This year marks the 25th anniversary of the Rwandan genocide and the 10th year since the Tamil genocide in Sri Lanka. While the 1994 Rwandan genocide has become part of the world’s collective memory, the 2009 Tamil genocide has not.
Mullivailkkal Genocide Remembrance Day on May 18, named after the village that was the site of cataclysmic violence, is a day to remember those who died in the Sri Lankan conflict. Mullivailkal commemoration events have been taking place around the world this month.
However, 10 years and a series of United Nations reports and resolutions have made little progress toward truth, accountability or reparations for the survivors of atrocity crimes in Sri Lanka. In the aftermath of the recent Easter Sunday bombings, the spectre of ethnic violence has resurfaced.
The Rwandan genocide offers important lessons for Sri Lanka.
An estimated 800,000 Tutsis and politically moderate Hutu were killed in just 100 days in 1994. Thousands more were subjected to sexual violence and tortured in a systematic campaign by the Hutu ethnic majority.
Fifteen years later, another slaughter unfolded — this time in northern Sri Lanka. The protracted civil war between the national government and the Liberation Tigers of Tamil Eelam (LTTE) was coming to a catastrophic end. The goal of an independent state for the minority Tamils was slipping away.
Throughout the conflict, both sides failed to respect human rights and international humanitarian law. Unlawful killings and enforced disappearances carried out by the Sri Lankan security forces were daily occurrences. The LTTE was condemned for its suicide bombings and forcible recruitment of child soldiers.
For most of the 2000s, the LTTE was operating as a de facto state in the north and east. By early 2009, military losses had gradually crushed the LTTE’s civil administration of these areas.
The LTTE and an estimated 330,000 Tamil civilians were trapped in a small piece of land on the northeast coast in the Mullaithivu District. The government ordered the UN to evacuate their last few international workers from the region while international media were excluded and local journalists silenced.
Transatlantic cellphone photos and a few video clips had begun circulating with images of the unfolding carnage. Hospitals on the front lines were systematically shelled, as were food distribution lines and even Red Cross ships attempting to evacuate the wounded.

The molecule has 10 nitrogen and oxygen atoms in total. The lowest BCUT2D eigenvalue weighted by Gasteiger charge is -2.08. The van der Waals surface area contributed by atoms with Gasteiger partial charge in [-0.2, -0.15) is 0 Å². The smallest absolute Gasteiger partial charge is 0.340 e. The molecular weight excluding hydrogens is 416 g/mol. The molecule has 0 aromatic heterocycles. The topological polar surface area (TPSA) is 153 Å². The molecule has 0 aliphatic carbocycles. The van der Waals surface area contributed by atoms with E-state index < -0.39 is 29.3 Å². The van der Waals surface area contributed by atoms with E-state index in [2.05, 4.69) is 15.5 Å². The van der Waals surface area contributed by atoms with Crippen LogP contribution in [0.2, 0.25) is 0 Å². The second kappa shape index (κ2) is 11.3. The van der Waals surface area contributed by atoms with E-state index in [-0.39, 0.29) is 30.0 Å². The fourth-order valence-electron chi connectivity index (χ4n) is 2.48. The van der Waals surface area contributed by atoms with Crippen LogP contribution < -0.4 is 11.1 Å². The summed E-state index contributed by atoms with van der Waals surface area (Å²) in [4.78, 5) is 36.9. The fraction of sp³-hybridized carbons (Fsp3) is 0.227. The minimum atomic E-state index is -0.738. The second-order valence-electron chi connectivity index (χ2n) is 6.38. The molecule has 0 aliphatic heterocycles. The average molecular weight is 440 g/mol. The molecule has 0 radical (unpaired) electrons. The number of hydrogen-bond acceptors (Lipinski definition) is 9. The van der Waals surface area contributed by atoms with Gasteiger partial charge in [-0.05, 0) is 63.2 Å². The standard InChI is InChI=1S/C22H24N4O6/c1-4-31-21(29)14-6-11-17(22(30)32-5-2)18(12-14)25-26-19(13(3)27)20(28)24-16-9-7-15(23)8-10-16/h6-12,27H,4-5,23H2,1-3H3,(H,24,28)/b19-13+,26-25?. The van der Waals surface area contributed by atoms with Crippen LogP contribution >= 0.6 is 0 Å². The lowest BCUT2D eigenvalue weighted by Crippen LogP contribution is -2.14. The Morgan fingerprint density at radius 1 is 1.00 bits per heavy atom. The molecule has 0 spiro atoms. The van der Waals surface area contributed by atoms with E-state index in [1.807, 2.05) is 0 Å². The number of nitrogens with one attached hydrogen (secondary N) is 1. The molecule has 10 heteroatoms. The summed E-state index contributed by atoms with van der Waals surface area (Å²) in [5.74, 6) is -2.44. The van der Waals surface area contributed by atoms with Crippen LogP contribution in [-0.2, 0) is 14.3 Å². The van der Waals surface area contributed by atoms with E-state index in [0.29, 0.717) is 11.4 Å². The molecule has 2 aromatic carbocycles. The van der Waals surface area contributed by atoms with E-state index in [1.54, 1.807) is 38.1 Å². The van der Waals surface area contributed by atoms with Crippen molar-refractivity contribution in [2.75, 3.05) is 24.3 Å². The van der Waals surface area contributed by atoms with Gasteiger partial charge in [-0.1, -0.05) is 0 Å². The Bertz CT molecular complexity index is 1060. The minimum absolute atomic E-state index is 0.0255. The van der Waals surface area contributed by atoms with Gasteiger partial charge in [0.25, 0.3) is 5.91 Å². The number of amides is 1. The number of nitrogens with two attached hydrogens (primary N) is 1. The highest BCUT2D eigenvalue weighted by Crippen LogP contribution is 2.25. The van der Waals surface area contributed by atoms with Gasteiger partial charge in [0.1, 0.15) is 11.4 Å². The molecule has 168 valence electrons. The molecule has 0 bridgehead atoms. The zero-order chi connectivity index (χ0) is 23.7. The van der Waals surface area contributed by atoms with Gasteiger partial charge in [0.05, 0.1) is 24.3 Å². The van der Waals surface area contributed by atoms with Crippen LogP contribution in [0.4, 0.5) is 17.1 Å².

Within a few months, a brutal siege of the officially declared “safe zone” and the indiscriminate shelling of Tamil civilians concentrated there brought the war to an end. The Sri Lankan government celebrated its successful “humanitarian rescue operation.” In fact, it was genocide.
By August 2009, Britain’s Channel 4 News was broadcasting gruesome footage of summary executions and rape perpetrated by Sri Lankan soldiers. Dozens of surrendering Tamils, including senior Tiger political leaders and their families, had been shot dead by soldiers as they walked out of the safe zone hoisting white flags.
In 2012, the UN Secretary General estimated that 40,000 civilians were killed over the final five months of the conflict. The exact number, as in many conflict situations, remains contested and is likely higher.
Once the conflict ended, hundreds of thousands of Tamils were interned in squalid camps in the northern Vanni region. Even today, thousands of Tamils remain displaced in their own country.
‘War without witness’
If the Rwandan genocide was a genocide foretold, yet no action was ever taken by the international community, then the Tamil genocide was deliberately hidden and dubbed the “war without witness.”
In both cases, the UN and the European Union had direct warnings but opted against taking action. The international community’s inertia in Rwanda and Sri Lanka has been acknowledged as “grave failures.”
The establishment of an international criminal tribunal was an explicit attempt to grapple with Rwanda’s past. Convictions were secured in the cases of 61 “ringleaders.” A groundbreaking decision on sexual violence as an act of genocide was among its many rulings. Local “gacaca courts” conducted some two million trials. A truth commission continues efforts to promote reconciliation between the Hutu and Tutsi peoples.
While highly imperfect, these transitional justice mechanisms have generated a record of what really happened and why it happened.
In contrast, Sri Lanka has repeatedly reneged on pledges to investigate and prosecute war-time atrocity crimes. Abductions, torture in custody and sexual violence remain rampant amid a long history of failed promises.
Occupied land not returned
The harassment of Tamil activists as well as targeted violence against the Muslim community continue. Commitments to demilitarize and return occupied land are unfulfilled. Weak state structures, the lack of an independent judiciary and a culture of impunity remain significant obstacles.
As Harvard University scholar Martha Minow suggests, the relentless repetition of atrocity requires a pathway between “too much forgetting” and “too much memory,” between vengeance and forgiveness. In Sri Lanka today, memory and memorialization are radical counterpoints to official state narratives that resist accounting for the past.
Holocaust survivor Primo Levi once said:
“It happened; therefore, it can happen again… it can happen everywhere.”
So long as impunity and the failure to address the root causes of atrocity crimes continue in Sri Lanka, lasting peace will remain elusive. Acknowledging the past must be a precondition to meaningful reconciliation.
A poem in Cheran’s anthology In a Time of Burning evokes the challenge of closure in the wake of mass violence:
“there is neither sea nor wind
for us to dissolve the ashes
proclaim an end
and close our eyes.” (The Conversation)